Tuesday , March 18, 2014 - 11:44 AM
HELENA, Mont.— An investigation into the second of two fatal grizzly bear maulings last summer at Yellowstone National Park was unable to conclude if the same bear was responsible both deaths, a report released Monday said.
But DNA tests show the sow that killed California hiker Brian Matayoshi in July fed on Michigan hiker John Wallace with one of her cubs in August, and evidence of two other bears in the area where Wallace’s body was found was found much farther away — 65 feet and 492 feet from the body.
"There is no clear evidence of what bear attacked and killed Mr. Wallace," the report reads. "The presence of bloody adult and cub tracks suggests that the adult female that killed Mr. Matayoshi and one of her offspring were likely involved in the consumption of Mr. Wallace’s body.
"This bear may or may not have been involved in the attack on Mr. Wallace, but this bear was at the fatality site," it concluded.
Park officials decided against capturing or killing the sow after Matayoshi’s death. Investigators then concluded that Matayoshi and his wife had surprised the sow and its two cubs and the bear had acted defensively.
The report on Wallace’s death by the Interagency Grizzly Bear Committee said it is not known why the bear or bears attacked Wallace on Aug. 25. Wallace was hiking alone and there were no witnesses.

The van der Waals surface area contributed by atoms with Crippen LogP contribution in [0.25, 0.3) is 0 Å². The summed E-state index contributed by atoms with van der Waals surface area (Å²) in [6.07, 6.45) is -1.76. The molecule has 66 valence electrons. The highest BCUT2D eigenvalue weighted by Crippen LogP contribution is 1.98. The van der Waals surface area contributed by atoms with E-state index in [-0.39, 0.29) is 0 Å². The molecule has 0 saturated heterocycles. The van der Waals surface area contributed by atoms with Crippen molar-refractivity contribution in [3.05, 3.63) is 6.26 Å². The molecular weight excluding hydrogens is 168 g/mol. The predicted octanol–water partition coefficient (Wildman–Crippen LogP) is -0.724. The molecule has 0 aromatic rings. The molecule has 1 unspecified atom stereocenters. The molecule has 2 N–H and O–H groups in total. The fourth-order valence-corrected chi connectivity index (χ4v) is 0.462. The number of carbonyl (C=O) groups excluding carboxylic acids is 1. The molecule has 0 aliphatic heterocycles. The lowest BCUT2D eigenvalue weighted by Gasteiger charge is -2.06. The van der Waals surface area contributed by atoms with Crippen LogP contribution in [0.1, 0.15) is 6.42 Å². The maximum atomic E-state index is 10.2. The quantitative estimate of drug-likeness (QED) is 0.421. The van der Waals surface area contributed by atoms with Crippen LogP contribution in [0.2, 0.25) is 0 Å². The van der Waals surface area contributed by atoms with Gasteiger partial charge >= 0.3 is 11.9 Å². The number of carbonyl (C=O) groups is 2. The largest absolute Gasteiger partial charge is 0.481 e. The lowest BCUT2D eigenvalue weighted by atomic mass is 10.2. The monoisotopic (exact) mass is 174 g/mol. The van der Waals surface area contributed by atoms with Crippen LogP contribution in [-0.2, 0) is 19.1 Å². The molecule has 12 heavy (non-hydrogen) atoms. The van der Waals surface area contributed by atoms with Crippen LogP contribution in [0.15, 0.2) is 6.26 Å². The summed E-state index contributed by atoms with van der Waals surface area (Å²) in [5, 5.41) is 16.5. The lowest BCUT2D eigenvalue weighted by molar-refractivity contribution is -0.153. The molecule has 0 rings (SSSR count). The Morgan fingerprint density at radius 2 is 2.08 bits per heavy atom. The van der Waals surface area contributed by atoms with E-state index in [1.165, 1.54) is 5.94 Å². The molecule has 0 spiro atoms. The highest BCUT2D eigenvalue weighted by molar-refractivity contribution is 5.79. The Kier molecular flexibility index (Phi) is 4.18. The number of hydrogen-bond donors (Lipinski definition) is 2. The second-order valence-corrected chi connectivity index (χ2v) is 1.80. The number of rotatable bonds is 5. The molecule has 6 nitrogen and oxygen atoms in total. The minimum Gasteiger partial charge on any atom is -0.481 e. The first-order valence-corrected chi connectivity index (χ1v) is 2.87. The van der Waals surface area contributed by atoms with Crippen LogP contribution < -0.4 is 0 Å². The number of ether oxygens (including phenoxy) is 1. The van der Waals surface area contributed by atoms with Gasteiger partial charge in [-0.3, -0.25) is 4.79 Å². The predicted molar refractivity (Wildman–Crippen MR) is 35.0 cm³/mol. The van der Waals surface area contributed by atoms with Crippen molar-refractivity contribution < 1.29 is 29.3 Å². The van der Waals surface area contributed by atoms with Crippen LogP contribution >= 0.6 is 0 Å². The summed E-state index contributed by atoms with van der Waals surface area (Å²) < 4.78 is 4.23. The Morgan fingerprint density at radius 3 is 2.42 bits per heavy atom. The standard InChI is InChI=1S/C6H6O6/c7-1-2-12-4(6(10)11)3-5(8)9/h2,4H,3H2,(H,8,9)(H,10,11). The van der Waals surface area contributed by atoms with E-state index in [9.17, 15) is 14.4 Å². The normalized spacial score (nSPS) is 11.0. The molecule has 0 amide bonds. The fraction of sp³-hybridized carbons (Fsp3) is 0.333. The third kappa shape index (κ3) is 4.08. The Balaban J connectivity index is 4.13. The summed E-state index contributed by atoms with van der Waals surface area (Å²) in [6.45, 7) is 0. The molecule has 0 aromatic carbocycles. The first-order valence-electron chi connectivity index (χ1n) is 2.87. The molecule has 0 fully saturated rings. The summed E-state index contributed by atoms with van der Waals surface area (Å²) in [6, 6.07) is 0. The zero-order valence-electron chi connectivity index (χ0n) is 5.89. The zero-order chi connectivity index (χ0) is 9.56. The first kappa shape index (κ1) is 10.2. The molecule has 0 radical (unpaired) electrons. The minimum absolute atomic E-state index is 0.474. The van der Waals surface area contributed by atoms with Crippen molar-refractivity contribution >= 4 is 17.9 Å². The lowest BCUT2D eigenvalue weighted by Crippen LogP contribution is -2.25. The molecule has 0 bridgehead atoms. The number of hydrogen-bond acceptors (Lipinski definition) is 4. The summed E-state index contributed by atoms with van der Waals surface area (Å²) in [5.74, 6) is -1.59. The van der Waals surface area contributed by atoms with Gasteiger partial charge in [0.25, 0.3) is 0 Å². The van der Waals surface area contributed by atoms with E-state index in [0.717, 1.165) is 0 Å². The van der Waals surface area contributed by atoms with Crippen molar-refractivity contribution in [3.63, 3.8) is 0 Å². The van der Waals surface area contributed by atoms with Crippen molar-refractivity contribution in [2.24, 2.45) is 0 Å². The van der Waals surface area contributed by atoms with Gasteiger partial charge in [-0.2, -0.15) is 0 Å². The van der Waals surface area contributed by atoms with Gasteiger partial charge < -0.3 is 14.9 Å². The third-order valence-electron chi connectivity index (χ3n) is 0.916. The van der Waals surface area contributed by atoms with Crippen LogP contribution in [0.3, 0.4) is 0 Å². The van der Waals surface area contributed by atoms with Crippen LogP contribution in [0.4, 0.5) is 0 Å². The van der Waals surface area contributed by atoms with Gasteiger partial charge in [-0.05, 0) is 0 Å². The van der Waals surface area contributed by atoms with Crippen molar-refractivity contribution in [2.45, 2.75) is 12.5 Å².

The sow was euthanized last falls after DNA evidence linked it to the scene of the second mauling. The sow’s cubs were taken to the West Yellowstone Grizzly and Wolf Discovery Center.
Park spokesman Al Nash on Monday defended the park’s decision not to remove the grizzly after the first attack.
"We feel we made the best decision available with the information we had subsequent to the attack on Mr. Matayoshi," Nash said. "Subsequent events prompted us to take a look at the unique circumstances surrounding the Wallace incident and take action based on that information available."
Wallace stopped on the side of the Mary Mountain Trail in Hayden Valley, about eight miles from where Matayoshi was attacked on the Wapiti Trail, according to the report. It was probably morning, because Wallace’s lunch was found uneaten.
Wallace appears to have taken off his daypack and may have been snacking on an energy bar when he was attacked.
Bite marks on his hand and arm indicate that Wallace tried to fight back, but he was not carrying bear spray.
A father and daughter hiking along the trail the next morning found Wallace’s body partially on the trail and partially buried next to the trail "consistent with the food caching behavior of a bear," the report said.
The night before the attack, campground personnel gave Wallace a lecture about food storage and bear safety when he arrived at the Canyon Village campground. Wallace said that "he did not need to hear that information and that he was a ‘grizzly bear expert,"’ the report said.
A sign posted at the Mary Mountain trailhead warned hikers that they were entering bear country, recommended carrying bear spray and recommended against hiking alone.
Sign up for e-mail news updates.